Time

These are the best tips I can find and think up on how I make cooking easy and fun no matter how tired I am.

lavenderPart of me struggles with the idea that people don't have time anymore to cook. Somehow cooking became an optional task that is now burdensome. If cooking can be piled into the "necessary" category like eating or sleeping or showering, then it transforms the act into a routine instead of a burden. Routines are hard to establish but the come with added feelings of comfort and familiarity. So, I say, make cooking part of your daily life. Make it feel like an easy part of your day and truly enjoy opportunities that allow you not to cook. In other words, make eating out count but enjoy your dinner at home just as much.

Still, finding a way to feed yourself (and perhaps your family) for breakfast, lunch, and dinner is no small task. It does take time. Here are some ideas on how to make it take less time without sacrificing quality.

 

 

Make Friends with the Freezer

Here are eight ways to use a freezer to save time:

  1. Whenever possible, cook in large quantities. Make enough for two meals and freeze the second batch. It takes far less time to thaw out a meal than it does to cook one again.
  2. Keep some basic ingredients in the freezer: single cup servings of broth, chopped fruit or veggies, pesto, and sauces. Anytime you have leftovers of these things that you aren't going to use right away, freeze them. Chopped fruit is great to throw into oatmeal or to make a quick dessert. I have never tried to freeze citrus though. Chopped veggies (except potatoes which don't freeze well) are useful to throw into a stir-fry or soup. Be sure to freeze them spread out on a cookie sheet and then put into a container so that they don't freeze in a clump.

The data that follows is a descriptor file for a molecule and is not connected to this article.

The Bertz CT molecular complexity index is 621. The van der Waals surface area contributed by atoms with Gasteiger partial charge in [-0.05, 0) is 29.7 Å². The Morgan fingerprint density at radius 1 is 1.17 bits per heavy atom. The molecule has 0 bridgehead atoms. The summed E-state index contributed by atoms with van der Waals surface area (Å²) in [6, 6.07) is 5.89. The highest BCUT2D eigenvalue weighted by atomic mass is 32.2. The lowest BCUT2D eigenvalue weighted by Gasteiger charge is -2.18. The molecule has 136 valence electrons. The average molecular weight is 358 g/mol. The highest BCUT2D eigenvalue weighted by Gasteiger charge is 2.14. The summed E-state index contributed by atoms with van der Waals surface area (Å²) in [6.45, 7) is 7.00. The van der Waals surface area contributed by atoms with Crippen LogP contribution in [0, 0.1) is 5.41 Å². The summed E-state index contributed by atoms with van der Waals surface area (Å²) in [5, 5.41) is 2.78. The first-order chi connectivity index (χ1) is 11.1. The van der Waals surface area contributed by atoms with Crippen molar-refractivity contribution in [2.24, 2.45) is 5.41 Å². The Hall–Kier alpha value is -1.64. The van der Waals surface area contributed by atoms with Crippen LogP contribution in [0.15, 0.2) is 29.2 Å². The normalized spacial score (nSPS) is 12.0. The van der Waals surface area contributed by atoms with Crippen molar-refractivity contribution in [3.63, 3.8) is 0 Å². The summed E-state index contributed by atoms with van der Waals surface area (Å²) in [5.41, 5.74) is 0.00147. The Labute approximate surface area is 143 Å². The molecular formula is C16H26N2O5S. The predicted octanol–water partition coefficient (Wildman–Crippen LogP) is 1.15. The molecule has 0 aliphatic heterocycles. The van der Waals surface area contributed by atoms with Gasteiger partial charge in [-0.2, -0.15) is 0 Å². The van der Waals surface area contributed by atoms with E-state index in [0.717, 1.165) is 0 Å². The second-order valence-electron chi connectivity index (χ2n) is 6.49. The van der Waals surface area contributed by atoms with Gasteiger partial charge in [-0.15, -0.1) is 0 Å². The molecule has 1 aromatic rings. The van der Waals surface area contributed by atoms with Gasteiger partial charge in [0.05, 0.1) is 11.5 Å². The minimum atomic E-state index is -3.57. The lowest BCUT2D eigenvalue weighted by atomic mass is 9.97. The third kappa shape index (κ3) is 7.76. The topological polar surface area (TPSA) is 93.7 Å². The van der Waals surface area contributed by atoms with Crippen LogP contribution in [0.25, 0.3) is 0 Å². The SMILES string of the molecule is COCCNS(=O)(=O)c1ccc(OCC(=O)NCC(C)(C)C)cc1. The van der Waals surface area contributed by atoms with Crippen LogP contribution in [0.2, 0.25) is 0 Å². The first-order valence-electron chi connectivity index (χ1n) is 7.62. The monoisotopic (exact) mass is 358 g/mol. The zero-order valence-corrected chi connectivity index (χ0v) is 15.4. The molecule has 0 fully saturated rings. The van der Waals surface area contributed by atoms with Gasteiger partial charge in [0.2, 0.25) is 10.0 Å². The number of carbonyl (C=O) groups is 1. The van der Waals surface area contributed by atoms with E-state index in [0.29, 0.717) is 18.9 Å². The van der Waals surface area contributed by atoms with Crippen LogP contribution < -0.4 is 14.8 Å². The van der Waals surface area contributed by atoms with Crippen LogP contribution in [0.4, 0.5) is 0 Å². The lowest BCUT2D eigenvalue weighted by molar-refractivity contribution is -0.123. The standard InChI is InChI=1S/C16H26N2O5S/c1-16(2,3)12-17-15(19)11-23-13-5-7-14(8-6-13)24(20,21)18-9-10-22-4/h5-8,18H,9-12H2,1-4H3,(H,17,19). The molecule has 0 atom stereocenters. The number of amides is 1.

3. Save individual servings of leftovers. Take them for lunch at work when you're running late one day or enjoy a night off when you're alone.
  4. Too many tomatoes or zucchini from your summer garden? Prep summer veggies and freeze them for use during the winter.
  5. If you make broth or pesto or sauce, freeze ice-cubes of them to use for recipes that only call for a little bit or for when you are cooking for one. Ever soak dried mushrooms to revitalize them? Save that broth too for soups. This can save lots of trips to the store of that one last ingredient.
  6. Suddenly have too much bread? Freeze it. By keeping things from going bad you won't waste money on unused food. Don't forget tortillas freeze well too. Although, it is a good idea to separate each tortilla with wax paper if you plan to use them individually. If you took the time to buy it, don't waste it.
  7. Making cookies, cobbler, or a pie? You can freeze desserts too. Make two when you have the time or freeze the leftovers. Then when you need a dessert for that unexpected company or potluck, it's ready.
  8. Keep specialty baking flours fresh by freezing them. Cool dark spaces keep things longer and will keep you from hunting them down at the specialty store again.

 

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